(Reuters) – The U.S. Federal Reserve wrestled with whether to nod to financial market volatility and a weakening global economy in its policy statement last month, but opted not to out of worry it could send an unwarranted signal of pessimism.
Minutes of the U.S. central bank’s Oct. 28-29 meeting released on Wednesday also indicated a vigorous debate among policymakers over how much weight to give to signs that inflation expectations were slipping, potentially undermining their effort to bring the pace of price increases back up to their target.
“Many participants observed that the committee should remain attentive to evidence of a possible down shift in longer-term inflation expectations,” the minutes said. “Some of them noted that if such an outcome occurred, it would be even more worrisome if growth faltered.”
Major central banks throughout the world are facing a similar dilemma over inflation, with neither prices or wages increasing the way policymakers had hoped.
“The wording would suggest greater pessimism” about the U.S. outlook, said Robbert Van Batenburg, director of market strategy at Newedge in New York. “They didn’t want to create fears.”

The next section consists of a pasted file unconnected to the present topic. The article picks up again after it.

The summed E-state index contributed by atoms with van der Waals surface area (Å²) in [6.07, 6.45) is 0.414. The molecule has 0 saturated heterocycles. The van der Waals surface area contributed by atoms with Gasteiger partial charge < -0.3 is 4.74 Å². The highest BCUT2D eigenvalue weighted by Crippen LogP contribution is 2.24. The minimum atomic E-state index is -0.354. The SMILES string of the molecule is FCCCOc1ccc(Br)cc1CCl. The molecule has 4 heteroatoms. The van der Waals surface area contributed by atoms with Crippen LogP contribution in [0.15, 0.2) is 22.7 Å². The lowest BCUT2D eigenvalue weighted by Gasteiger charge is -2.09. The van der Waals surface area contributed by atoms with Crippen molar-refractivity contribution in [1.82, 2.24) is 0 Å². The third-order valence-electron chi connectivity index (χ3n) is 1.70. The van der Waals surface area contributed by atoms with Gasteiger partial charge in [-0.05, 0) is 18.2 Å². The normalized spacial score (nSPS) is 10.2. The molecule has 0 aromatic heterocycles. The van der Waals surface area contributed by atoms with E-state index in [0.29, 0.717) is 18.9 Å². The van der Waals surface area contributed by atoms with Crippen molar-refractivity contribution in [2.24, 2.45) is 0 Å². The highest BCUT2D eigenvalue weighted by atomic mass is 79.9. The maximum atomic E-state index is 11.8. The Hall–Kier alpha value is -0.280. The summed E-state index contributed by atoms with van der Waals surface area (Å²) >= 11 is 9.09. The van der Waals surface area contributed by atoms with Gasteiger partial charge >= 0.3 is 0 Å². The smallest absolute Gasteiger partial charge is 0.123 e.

U.S. stocks, government bonds and the dollar gyrated after the minutes were released as investors struggled to determine whether the new expressions of concern might mean the Fed would hold off longer on hiking interest rates. In the end, financial markets still pointed to a rate rise next September.
WHAT THEY DIDN’T SAYThe statement Fed officials issued after their gathering last month largely sloughed off a mid-October global market meltdown and ebbing growth in other economies, and the minutes indicated policymakers remained confident that the U.S. economy would continue to make progress.
But they also reflected a complex discussion.
Officials decided to leave out any mention of volatility in stock and bond markets in part to avoid “the misimpression that monetary policy was likely to respond,” the minutes stated. A similar debate and conclusion surrounded the weakening economies of Europe, Japan and China, and the impact of a stronger dollar.
The U.S. central bank is in a tricky phase, trying to wind down crisis era policies and engineer a return to more normal interest rates, while guarding against any economic downturn.
Last month, it wrapped up a bond-buying stimulus program, throwing the debate forward to when it will raise benchmark borrowing costs from near zero, where they have been pinned since late-2008.